Friday, October 25, 2013

Losing My Shadow

I wanted my own dog. Brad had Zeus, a chocolate lab who was his hunting buddy, constant companion. Zeus tolerated me. I was in charge of keeping the water bowl filled, the kibble in his bowl twice a day, and the occasional belly rub. I wanted my own furry bundle of devotion. So I’d been scouring the ads for a few weeks. Certain I wanted a lab of my own, but not finding anything that clicked.

On my lunch break I was reading the local paper when the ad caught my eye. “Free Hungarian Pointer female.” I knew from conversations with Brad that a Hungarian Pointer was a Vizsla, his brother had one briefly when they were kids. I also knew they were an extremely rare breed in the States, and you didn’t just find one to give away. I kept the paper, and casually mentioned it to Brad when I got home. Ten minutes and one phone call later we were in the truck to take a look at her.

The woman who had her had had over 300 calls. We were the first people to show up. She was trying to find a home for the dog for a friend of hers, and wanted to make sure the dog went to a good home, preferably someone who hunted birds and would use her for what she had been bred for.

We pulled up, and saw this beautiful copper colored, lean, excited puppy (She was only 13 months old), locked in a 4 x 6 kennel with a dog house in it. She was vibrating she was so excited to see us. While Brad talked with the woman, I let her out and dear sweet goddess she ran. Huge wide circles, so happy to be out of that cage and stretching her legs for the first time in days. While I played with her and watched her run, Brad got the story of her short life.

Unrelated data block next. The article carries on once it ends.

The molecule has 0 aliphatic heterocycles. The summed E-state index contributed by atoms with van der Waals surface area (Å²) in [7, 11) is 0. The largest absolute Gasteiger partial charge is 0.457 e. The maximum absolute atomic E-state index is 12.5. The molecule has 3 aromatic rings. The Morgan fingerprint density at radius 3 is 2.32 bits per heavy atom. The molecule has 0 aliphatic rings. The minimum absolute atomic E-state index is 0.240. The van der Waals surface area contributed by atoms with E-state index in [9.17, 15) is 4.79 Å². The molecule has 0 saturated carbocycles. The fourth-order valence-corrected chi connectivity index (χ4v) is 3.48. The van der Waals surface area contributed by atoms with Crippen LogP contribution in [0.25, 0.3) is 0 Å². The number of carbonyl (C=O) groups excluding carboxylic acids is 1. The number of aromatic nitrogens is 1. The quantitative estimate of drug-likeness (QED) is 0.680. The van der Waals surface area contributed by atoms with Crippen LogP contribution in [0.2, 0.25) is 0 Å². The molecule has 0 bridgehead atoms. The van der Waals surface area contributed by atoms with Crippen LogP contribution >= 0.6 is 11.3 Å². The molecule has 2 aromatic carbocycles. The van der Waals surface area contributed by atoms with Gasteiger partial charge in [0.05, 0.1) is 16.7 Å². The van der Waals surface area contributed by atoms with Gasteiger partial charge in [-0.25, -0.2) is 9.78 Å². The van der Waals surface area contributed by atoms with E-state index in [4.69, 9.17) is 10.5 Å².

She had been purchased as a gift from an uncle for his three year old nephew. Dad hated her from the start, he wanted a German Shorthair Pointer, not a high energy, hyper as hell, scrawny Vizsla. Mom didn’t like her either, she had an active toddler to care for, now she was supposed to take care of this dog as well? She wasn’t allowed in the house. She was verbally and physically abused by both the husband and wife. She was uncontrollable. The abuse of the dog turned to spousal abuse, and the wife had dropped this dog off at her friend’s house, just get rid of her.